Elsie Lorraine Lilly v. Commonwealth of Virginia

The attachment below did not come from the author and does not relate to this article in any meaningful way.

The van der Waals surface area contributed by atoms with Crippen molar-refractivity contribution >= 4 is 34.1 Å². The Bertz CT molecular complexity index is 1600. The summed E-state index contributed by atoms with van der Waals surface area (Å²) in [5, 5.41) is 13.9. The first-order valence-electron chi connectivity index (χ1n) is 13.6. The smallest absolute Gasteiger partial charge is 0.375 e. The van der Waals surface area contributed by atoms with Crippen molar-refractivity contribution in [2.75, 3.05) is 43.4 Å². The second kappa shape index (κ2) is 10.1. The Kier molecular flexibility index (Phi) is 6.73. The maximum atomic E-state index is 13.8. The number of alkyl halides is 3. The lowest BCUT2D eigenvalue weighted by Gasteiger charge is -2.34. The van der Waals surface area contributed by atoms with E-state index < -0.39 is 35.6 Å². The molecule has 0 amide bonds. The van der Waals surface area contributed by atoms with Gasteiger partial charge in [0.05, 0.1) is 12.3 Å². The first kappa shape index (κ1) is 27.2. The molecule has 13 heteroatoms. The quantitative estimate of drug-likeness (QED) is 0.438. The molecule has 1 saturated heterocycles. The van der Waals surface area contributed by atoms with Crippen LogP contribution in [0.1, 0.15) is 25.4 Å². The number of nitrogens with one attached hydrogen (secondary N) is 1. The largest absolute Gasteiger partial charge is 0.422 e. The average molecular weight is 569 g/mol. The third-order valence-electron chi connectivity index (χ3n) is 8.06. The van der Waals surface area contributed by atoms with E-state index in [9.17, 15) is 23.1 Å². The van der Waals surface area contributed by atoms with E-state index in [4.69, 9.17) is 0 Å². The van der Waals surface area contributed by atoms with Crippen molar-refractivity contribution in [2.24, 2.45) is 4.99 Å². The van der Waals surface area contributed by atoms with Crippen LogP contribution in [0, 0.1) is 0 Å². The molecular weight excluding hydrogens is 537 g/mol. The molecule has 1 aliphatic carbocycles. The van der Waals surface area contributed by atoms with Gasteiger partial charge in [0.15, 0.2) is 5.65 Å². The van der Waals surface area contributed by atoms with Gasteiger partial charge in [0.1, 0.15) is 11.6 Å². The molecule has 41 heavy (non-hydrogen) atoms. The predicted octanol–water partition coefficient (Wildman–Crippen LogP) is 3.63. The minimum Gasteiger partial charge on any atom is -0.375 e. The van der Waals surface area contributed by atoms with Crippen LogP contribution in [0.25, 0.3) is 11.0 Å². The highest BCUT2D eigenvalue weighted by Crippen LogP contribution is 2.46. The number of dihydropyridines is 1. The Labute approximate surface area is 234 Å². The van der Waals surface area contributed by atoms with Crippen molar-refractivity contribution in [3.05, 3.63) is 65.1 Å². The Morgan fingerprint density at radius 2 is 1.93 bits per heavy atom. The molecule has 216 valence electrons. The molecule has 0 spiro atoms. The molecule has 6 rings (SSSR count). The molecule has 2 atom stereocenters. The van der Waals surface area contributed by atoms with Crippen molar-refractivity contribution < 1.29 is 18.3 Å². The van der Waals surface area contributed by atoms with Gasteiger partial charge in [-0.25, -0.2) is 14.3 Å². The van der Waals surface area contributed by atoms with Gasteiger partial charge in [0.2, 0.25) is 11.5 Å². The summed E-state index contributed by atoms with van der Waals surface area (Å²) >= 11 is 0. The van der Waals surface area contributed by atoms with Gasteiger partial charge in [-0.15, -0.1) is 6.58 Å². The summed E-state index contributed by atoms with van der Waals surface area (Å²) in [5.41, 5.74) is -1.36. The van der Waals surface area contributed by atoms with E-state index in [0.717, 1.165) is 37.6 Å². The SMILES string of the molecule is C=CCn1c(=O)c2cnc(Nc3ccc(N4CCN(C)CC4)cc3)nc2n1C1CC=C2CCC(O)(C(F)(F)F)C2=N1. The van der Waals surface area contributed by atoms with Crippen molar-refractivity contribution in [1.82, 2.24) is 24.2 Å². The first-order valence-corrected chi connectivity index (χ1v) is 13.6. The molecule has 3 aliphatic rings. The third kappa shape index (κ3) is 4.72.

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COURT OF APPEALS OF VIRGINIA Present: Judges Elder, Kelsey and McClanahan Argued at Richmond, Virginia ELSIE LORRAINE LILLY v. OPINION BY JUDGE D. ARTHUR KELSEY JULY 31, 2007 Record No. 1635-05-4 COMMONWEALTH OF VIRGINIA FROM THE CIRCUIT COURT OF CULPEPER COUNTY John R. Cullen, Judge Michael R. Zervas (Bradley Law Firm, P.C., on brief), for appellant. Eugene Murphy, Senior Assistant Attorney General (Robert F. McDonnell, Attorney General, on brief), for appellee. Convicted of driving after being declared an habitual offender, Elsie Lorraine Lilly contends that a partial repeal of the habitual offender statute in 1999 rendered continuing enforcement of the unrepealed portion unconstitutional. She also contends the trial court improperly precluded her counsel from informing the jury, prior to sentencing, about the mandatory minimum punishment she would face as a declared habitual offender and the legislative abolition of further civil declarations of habitual offender status. Finding her conviction suffered from neither error, we affirm. I. After her third drunk driving conviction in 1996, Lilly was civilly declared an habitual offender. Her driver s license was revoked indefinitely as a result. Undeterred, Lilly continued to drive illegally and was convicted in September 2003 for driving as an habitual offender. Lilly was caught driving again in July 2004. The Commonwealth indicted Lilly for driving after having been declared an habitual offender (second or subsequent offense) triggering the mandatory minimum sentence of one-year incarceration pursuant to Code § 46.2-357(B)(3). At trial, Lilly attacked the habitual offender statute as unconstitutional on various grounds. The 1999 partial repeal of the habitual offender statute, Lilly argued, violates (i) the equal protection and due process provisions of the Fourteenth Amendment to the United States Constitution, and (ii) the special laws prohibitions of §§ 14-15 of Article IV of the Virginia Constitution. Lilly also claimed the right to comment upon, present testimony concerning, and receive jury instructions about, the mandatory minimum sentence required by the habitual offender statute, Code § 46.2-357, and the legislative discontinuance of further civil habitual offender declarations. Finding none of these arguments persuasive, the trial court entered final judgment confirming the jury s guilty verdict. Similarly unpersuaded, we affirm Lilly s conviction. II. A. THE CONSTITUTIONALITY OF THE 1999 PARTIAL REPEAL OF THE HABITUAL OFFENDER STATUTE Statutory History. The General Assembly enacted Virginia s first vehicular habitual offender statute in 1968. See former Code §§ 46.1-387.1 to 46.1-387.12 (Supp. 1968) (1968 Va. Acts, ch. 476). Its purpose was to promote highway safety by denying the privilege of operating motor vehicles to those persons who by their conduct and record have demonstrated their lack of concern for the safety of others and their disrespect for law and authority. Davis v. Commonwealth, 219 Va. 808, 812, 252 S.E.2d 299, 301 (1979) (quoting former Code § 46.1-387.1); see also Varga v. Commonwealth, 260 Va. 547, 552, 536 S.E.2d 711, 714 (2000). The habitual offender statute served as a civil recidivist provision mandating revocation of a driver s license upon conviction of a certain number of predicate driving offenses. The statute also created a criminal offense of driving after being declared an habitual offender. See Code § 46.2-357 (formerly Code § 46.1-387.8 (1968 Va. Acts, ch. 476)). Over the years, the -2- General Assembly amended the habitual offender statute several times sometimes including new predicate offenses, sometimes excluding prior ones.1 Effective July 1, 1999, the General Assembly repealed the then-current method of declaring a driver to be an habitual offender. Under that process, the Division of Motor Vehicles would make such a declaration in a civil administrative proceeding subject to judicial review. The General Assembly, however, did not repeal the criminal provision prohibiting previously declared habitual offenders from driving. See 1999 Va. Acts, chs. 945, 987; see generally Varga, 260 Va. at 549 n.1, 536 S.E.2d at 712 n.1 (noting the status of persons declared habitual offenders prior to [1999] was not affected by the repeal ). Following the partial repeal, an habitual offender s first violation generally receives a misdemeanor conviction carrying a mandatory minimum sentence of ten days in jail. See Code § 46.2-357(B)(1). An habitual offender caught driving in an unsafe manner, or while intoxicated (if previously convicted as a drunk driver), generally receives a felony conviction carrying a mandatory minimum sentence of one year. See Code § 46.2-357(B)(2). The same one-year mandatory minimum sentence is imposed on any recidivist who, like Lilly, has been previously convicted of driving as an habitual offender. See Code § 46.2-357(B)(3). To punish future recidivist drivers who had not been declared habitual offenders under the pre-1999 system, the General Assembly chose to rely on mandatory minimum punishments tailored to specific predicate offenses at the offender s criminal trial rather than continue the cumbersome civil declaration process. See, e.g., Code §§ 18.2-36.1, 18.2-51.4, 18.2-270, 46.2-391. The 1999 partial repeal reformed the treatment of recidivist drivers to continue recognizing the public safety threat deemed to exist with drivers previously declared habitual 1 See former Code §§ 46.2-351(1)(b) (1997 Va. Acts, ch. 691); 46.2-351(1)(a) (1993 Va. Acts, ch. 291); 46.2-351(1)(c) (1992 Va. Acts, ch. 875); 46.2-351(1)(b) (1989 Va. Acts, chs. 705, 727); 46.1-387.2(a)(3) (1974 Va. Acts, ch. 53); 46.1-387.2(a)(5) (1970 Va. Acts, chs. 507, 724). -3- offenders, while simultaneously ensuring that offenders later found to be recidivists received enhanced penalties roughly proportionate to that of declared habitual offenders. Equal Protection & Due Process. Lilly argues the 1999 partial repeal created an unconstitutional anomaly by dividing recidivist drivers into two categories: those declared habitual offenders prior to July 1, 1999 (thus subject to conviction and penalties for driving while in that status) and those who commit certain recidivist driving offenses on or after July 1, 1999 (thus subject only to specific recidivism penalties of the underlying offenses). Offenders in the first group, Lilly points out, receive mandatory minimum sentences under Code § 46.2-357, while offenders in the second group are subject to a range of sentencing options. Lilly argues this disparity violates the equal protection and due process clauses of the Fourteenth Amendment of the United States Constitution and the special laws prohibitions of the Virginia Constitution. As always, we begin our analysis with basic principles of judicial review. All legislative acts are presumed to be constitutional. Boyd v. County of Henrico, 42 Va. App. 495, 506, 592 S.E.2d 768, 774 (2004) (en banc) (quoting In re Phillips, 265 Va. 81, 85, 574 S.E.2d 270, 272 (2003)). This presumption is one of the strongest known to the law. Id. at 507, 592 S.E.2d at 774 (quoting Harrison v. Day, 200 Va. 764, 770, 107 S.E.2d 594, 598 (1959)). Under it, courts must resolve any reasonable doubt regarding the constitutionality of a law in favor of its validity. Id. (citations omitted). To doubt is to affirm. Id. (quoting Peery v. Bd. of Funeral Dirs., 203 Va. 161, 165, 123 S.E.2d 94, 97 (1961) (quoting City of Roanoke v. Elliott, 123 Va. 393, 406, 96 S.E. 819, 824 (1918))). These principles of judicial restraint apply with particular force in cases where, as here, the litigant cannot claim membership in any insular and discreet suspect class or assert a violation of any fundamental right. In such cases, the Fourteenth Amendment s equal protection and due process clauses invalidate only those laws that offend principles of minimum rationality. -4- Minimum rationality requires only that a rational relationship exists between the disparity of treatment and some legitimate governmental purpose, and classifications reviewed under it are accorded a strong presumption of validity. Gray v. Commonwealth, 274 Va. 290, 308, 645 S.E.2d 448, 459 (2007) (citations omitted). Under the minimum rationality standard, the General Assembly need not actually articulate at any time the purpose or rationale supporting its classification. Id. (citations omitted). To be sure, the legislative classification must be upheld against equal protection challenge if there is any reasonably conceivable state of facts that could provide a rational basis for the classification. Id. (citations omitted). Courts cannot subject a reasonably hypothesized state of facts to the crucible of courtroom factfinding and must even accept rational speculation unsupported by evidence or empirical data. Id. at 309, 645 S.E.2d at 460 (citations omitted). And the Commonwealth has no obligation to produce evidence to sustain the rationality of the challenged classification because the burden is on the one attacking the legislative arrangement to negative every conceivable basis which might support it. Id. at 308-09, 645 S.E.2d at 460 (citations omitted). Applying this standard, we find the current habitual offender statute free of any constitutional infirmity under the equal protection and due process clauses of the Fourteenth Amendment.2 The only conceptual disparity identified by Lilly involves treating recidivist drivers declared habitual offenders prior to July 1, 1999, differently than drivers convicted of recidivist offenses on or after July 1, 1999. The 1999 partial repeal, she asserts, created a situation where two people identically situated but for time are treated entirely differently with no discernible state purpose. Appellant s Br. at 4. 2 In cases challenging disparities in statutory criminal penalties, an argument based on equal protection essentially duplicates an argument based on due process. Chapman v. United States, 500 U.S. 453, 465 (1991). As a result, we need not separate the concepts for purposes of addressing Lilly s argument in this case. -5- The underlying premise of Lilly s argument is little more than a broadside, albeit unintended, against any sequential changes in recidivism laws that distinguish between predicate offenses committed before and recidivist offenses committed after each statutory change. Under Lilly s approach, no substantive amendments could ever be enacted to recidivism statutes because such amendments would, of necessity, divide offenders into before and after categories. See generally McIntosh v. Commonwealth, 213 Va. 330, 330-33, 191 S.E.2d 791, 792-94 (1972); Salama v. Commonwealth, 8 Va. App. 320, 321-24, 380 S.E.2d 433, 434-35 (1989). To be sure, consistent with Lilly s argument, it could just as well be said that all statutory changes are irrational because they treat people differently on no other basis than the fortuity of time. Lilly disclaims these logical extensions of her argument, focusing instead on the more discrete disparity existing between drivers declared to be habitual offenders prior to 1999 and those not declared habitual offenders but who committed the same offenses on or after 1999. Even if we allow Lilly this conceptual limitation on her argument, no constitutional infirmity arises. The distinction drawn by the General Assembly rationally balances the need to reform the cumbersome civil administrative process of declaring a driver to be an habitual offender with the corresponding need to retain the benefits of the old system. The going-forward strategy of the 1999 amendments more tightly calibrated future recidivism punishments to underlying offenses. The compromise also avoided the possibility of ex post facto concerns that might arise if drivers declared habitual offenders before 1999 were later reclassified under specific recidivism statutes authorizing a different range of punishments than the mandatory minimums always required by Code § 46.2-357. True, the ultimate balance of these competing concerns produced an asymmetry of sorts. But as long as a legislative classification has some reasonable basis, it does not offend the Constitution simply because the classification is not with mathematical nicety or because in -6- practice it results in some inequality. Dandridge v. Williams, 397 U.S. 471, 485 (1970) (citation omitted). The problems of government, after all, are practical ones and may justify, if they do not require, rough accommodations that necessarily defy perfect or, for that matter, considerably less-than-perfect, legal symmetries. Id. Our judicial role is only to ascertain that a rational basis exists for the challenged distinction, not whether it is the best or only choice. Gray, 274 Va. at 311, 644 S.E.2d at 461. That conclusion is all the more true in cases, like this one, involving legislative specification of punishments matters ordinarily understood as peculiarly questions of legislative policy. Id. (quoting Gregg v. Georgia, 428 U.S. 153, 175-76 (1976) (citations omitted)). Virginia Constitution. The corresponding provisions of the Virginia Constitution go no further than their federal counterparts. We have consistently held that the protections afforded under the Virginia Constitution are co-extensive with those in the United States Constitution. Rowley v. Commonwealth, 48 Va. App. 181, 187 n.2, 629 S.E.2d 188, 191 n.2 (2006) (citations omitted). The federal equal protection and due process principles, therefore, subsume any analysis of parallel provisions in the Virginia Constitution. Equally so, the prohibitions against special, private, or local law found in Article IV, §§ 14-15, of the Virginia Constitution add nothing to the minimum rationality test employed by longstanding due process and equal protection doctrines. Virginia courts apply the so-called rational basis test when testing the constitutionality of legislation under due process, equal protection, and special legislation provisions. Willis v. Mullett, 263 Va. 653, 659, 561 S.E.2d 705, 709 (2002) (emphasis added). The constitutional provisions prohibiting special legislation do not proscribe classifications. Jefferson Green Unit Owners Ass n v. Gwinn, 262 Va. 449, 459, 551 S.E.2d 339, 344 (2001) (citation omitted). Instead, the special laws prohibitions recognize the necessity for and the reasonableness of classification are primarily questions for -7- the legislature. If any state of facts can be reasonably conceived, that would sustain it, that state of facts at the time the law was enacted must be assumed. Id. at 459, 551 S.E.2d at 345 (citations omitted). To prevail, the challenger must prove the classification to be without a reasonable basis and essentially arbitrary, id. (citation omitted) a burden of proof Lilly cannot shoulder in this case. 3 B. DISCUSSING THE MANDATORY MINIMUM SENTENCE AND 1999 PARTIAL REPEAL DURING THE GUILT PHASE Lilly also claims the trial court denied her an impartial jury of her peers in violation of both the United States and Virginia Constitutions. See U.S. Const. amend. XI; Va. Const. art. I, § 8. At the time they found her guilty, Lilly reasons, the jurors did not know of the mandatory minimum sentences required by the habitual offender statute. Nor did they know that the 1999 partial repeal limited future prosecutions under the statute only to those drivers who were declared habitual offenders prior to July 1, 1999. We reject both arguments because, by raising matters having nothing to do with Lilly s criminal culpability, they amount to little more than an effort at inviting jury nullification on the issue of guilt. A juror s sworn obligation is to follow the law, not question it. While we are not naïve enough to think jury nullification never occurs (it undoubtedly does in some cases, Walls v. Commonwealth, 38 Va. App. 273, 282, 563 S.E.2d 384, 388 (2002)), no principle of constitutional import entitles a party to encourage such behavior, id., or to even imply its 3 See also Pulliam v. Coastal Emergency Servs., Inc., 257 Va. 1, 18-19, 509 S.E.2d 307, 317 (1999) (explaining that, under the special laws prohibitions, the necessity for and the reasonableness of classification are primarily questions for the legislature. If any state of facts can be reasonably conceived . . . that would sustain it, that state of facts at the time the law was enacted must be assumed. (citation omitted)); Newport News v. Elizabeth City County, 189 Va. 825, 842, 55 S.E.2d 56, 65 (1949) ( If the statute applies throughout the State and to all persons and property within the class specified and the classification is reasonable and not arbitrary, such a statute is not special but general. (citation omitted)). -8- legitimacy. Consequently, defendants cannot use voir dire,4 witness testimony,5 counsel s argument,6 or jury instructions to comment on legal propositions wholly unrelated to the specific factual issues before the jury.7 When decoupled from specific factfinding issues, abstract propositions of law do little to help and much to mystify a jury. Newton v. Commonwealth, 29 Va. App. 433, 458, 512 S.E.2d 846, 858 (1999) (citation omitted). Courts similarly reject efforts by both prosecutors and defense counsel to inject issues of punishment into the guilt phase of a jury trial.8 Lilly s repeated attempts to do so in this case were correctly resisted by the trial court. Lilly further contends that the General Assembly has gone too far in its quest for sentencing control by enacting mandatory minimum sentences that impermissibly remove any judicial consideration or evaluation of the matters historically considered by the courts. Appellant s Br. at 12. She sees mandatory minimum sentences in general, like the habitual 4 See Smith v. Commonwealth, 40 Va. App. 595, 601, 580 S.E.2d 481, 484 (2003) ( [V]oir dire should not provide an opportunity for the parties to express personal opinions or to justify their theories regarding the case [and] . . . is not an opportunity for attorneys to testify or argue to the jury. ); see, e.g., Commonwealth v. Hill, 264 Va. 315, 319, 568 S.E.2d 673, 675 (2002); LeVasseur v. Commonwealth, 225 Va. 564, 581, 304 S.E.2d 644, 653 (1983); Barrette v. Commonwealth, 11 Va. App. 357, 361-62, 398 S.E.2d 695, 697 (1990). 5 See generally 1 McCormick on Evidence § 12, at 62-63 (Kenneth S. Broun ed., 6th ed. 2006) (stating witnesses are not allowed to comment on questions of law because at trial there is only one legal expert the judge (citation omitted)); Charles E. Friend, The Law of Evidence in Virginia § 17-3, at 642 (6th ed. 2003); see, e.g., Robertson v. Commonwealth, 12 Va. App. 854, 856, 406 S.E.2d 417, 418 (1991). 6 See generally Ronald J. Bacigal, Virginia Criminal Procedure § 17:5, at 468 (2006); see, e.g., Hutchins v. Commonwealth, 220 Va. 17, 20, 255 S.E.2d 459, 461 (1979). 7 See Marine Dev. Corp. v. Rodak, 225 Va. 137, 143, 300 S.E.2d 763, 767 (1983) (recognizing jury instructions should not include statements of abstract propositions entirely extraneous to the issues that must be decided by the jury because such statements have a tendency to confuse, rather than to clarify the issues (citation omitted)). 8 See, e.g., Commonwealth v. Hill, 264 Va. 315, 319, 568 S.E.2d 673, 676 (2002); Ford v. Commonwealth, 48 Va. App. 262, 270, 630 S.E.2d 332, 336 (2006); Walls, 38 Va. App. at 282, 563 S.E.2d at 388. -9- offender statute in particular, as violations of due process that should be judicially declared invalid. Id. Lilly s appeal to tradition and history, however, unknowingly produces the opposite conclusion. Truth be told, American juries historically exercised little, if any, discretionary control over criminal sentences: In the early days of the Republic, when imprisonment had only recently emerged as an alternative to the death penalty, confinement in public stocks, or whipping in the town square, the period of incarceration was generally prescribed with specificity by the legislature. Each crime had its defined punishment. United States v. Grayson, 438 U.S. 41, 45 (1978); Chapman v. United States, 500 U.S. 453, 467 (1991) (noting [d]eterminate sentences were found in this country s penal codes from its inception ). The historic norm for the jury was to determine only guilt or innocence, leaving the court alone to fix the punishment consistent with legislatively mandated sentences. Later statutory reforms produced wide sentencing ranges within which trial judges could exercise individualized discretion. See Grayson, 438 U.S. at 45-46. Some states, like Virginia, authorized juries to ascertain a specific felony sentence within the statutory range, subject to the trial court s power of suspension. See generally Ronald J. Bacigal, Virginia Criminal Procedure §§ 19:1, 19:5 (2006); John L. Costello, Virginia Criminal Law & Procedure § 63.3-2 (3d ed. 2002 & Supp. 2006). The legislative development of the mandatory minimum sentence, however, produced a floor below which no judge or jury could go. A trial court s authority to depart downward below a mandatory minimum is nonexistent, Mouberry v. Commonwealth, 39 Va. App. 576, 585, 575 S.E.2d 567, 571 (2003), because the legislative purpose was to divest trial judges and juries of all discretion to sentence below the threshold minimum, In re Commonwealth of Virginia, 229 Va. 159, 163, 326 S.E.2d 695, 697 (1985). Given this history, we find no basis for Lilly s - 10 - characterization of mandatory minimum sentences as a legislative usurpation of a historically unique judicial function. Just the opposite is true: The development of mandatory minimum sentences reflects the traditional legislative role in creating statewide uniformity, at least at the lower end of the punishment scale, for all sentences for the specified crimes. This can hardly be a due process violation, given that the General Assembly has the power to define criminal punishments without giving the courts any sentencing discretion. Chapman, 500 U.S. at 467 (citing Ex parte United States, 242 U.S. 27, 41-42 (1916)). III. In sum, we reject Lilly s constitutional challenges to the 1999 partial repeal of the habitual offender statute and her claimed right to advise the jury during the guilt phase of her trial about the partial repeal and the mandatory minimum sentence required by the statute. We thus affirm her conviction for driving a vehicle after having been declared an habitual offender, a second or subsequent offense, in violation of Code § 46.2-357(B)(3). Affirmed. - 11 -